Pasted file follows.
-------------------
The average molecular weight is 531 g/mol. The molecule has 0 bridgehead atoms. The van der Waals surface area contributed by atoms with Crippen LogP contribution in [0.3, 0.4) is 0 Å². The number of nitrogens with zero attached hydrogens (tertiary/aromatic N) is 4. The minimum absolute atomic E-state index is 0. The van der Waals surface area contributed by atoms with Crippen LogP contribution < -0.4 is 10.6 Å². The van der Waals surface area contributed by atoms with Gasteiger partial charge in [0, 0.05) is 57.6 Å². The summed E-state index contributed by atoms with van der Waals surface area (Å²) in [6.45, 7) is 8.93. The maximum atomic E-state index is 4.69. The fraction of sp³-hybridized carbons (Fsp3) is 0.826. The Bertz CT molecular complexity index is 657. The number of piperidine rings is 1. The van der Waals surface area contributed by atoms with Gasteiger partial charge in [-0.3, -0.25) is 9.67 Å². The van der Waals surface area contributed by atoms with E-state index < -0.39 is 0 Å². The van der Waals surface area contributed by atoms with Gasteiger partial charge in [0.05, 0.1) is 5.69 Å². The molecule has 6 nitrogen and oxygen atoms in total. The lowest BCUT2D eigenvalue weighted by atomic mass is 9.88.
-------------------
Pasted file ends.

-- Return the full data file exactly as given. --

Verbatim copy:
The average molecular weight is 531 g/mol. The molecule has 0 bridgehead atoms. The van der Waals surface area contributed by atoms with Crippen LogP contribution in [0.3, 0.4) is 0 Å². The number of nitrogens with zero attached hydrogens (tertiary/aromatic N) is 4. The minimum absolute atomic E-state index is 0. The van der Waals surface area contributed by atoms with Crippen LogP contribution < -0.4 is 10.6 Å². The van der Waals surface area contributed by atoms with Gasteiger partial charge in [0, 0.05) is 57.6 Å². The summed E-state index contributed by atoms with van der Waals surface area (Å²) in [6.45, 7) is 8.93. The maximum atomic E-state index is 4.69. The fraction of sp³-hybridized carbons (Fsp3) is 0.826. The Bertz CT molecular complexity index is 657. The number of piperidine rings is 1. The van der Waals surface area contributed by atoms with Gasteiger partial charge in [-0.3, -0.25) is 9.67 Å². The van der Waals surface area contributed by atoms with E-state index < -0.39 is 0 Å². The van der Waals surface area contributed by atoms with Gasteiger partial charge in [0.05, 0.1) is 5.69 Å². The molecule has 6 nitrogen and oxygen atoms in total. The lowest BCUT2D eigenvalue weighted by atomic mass is 9.88.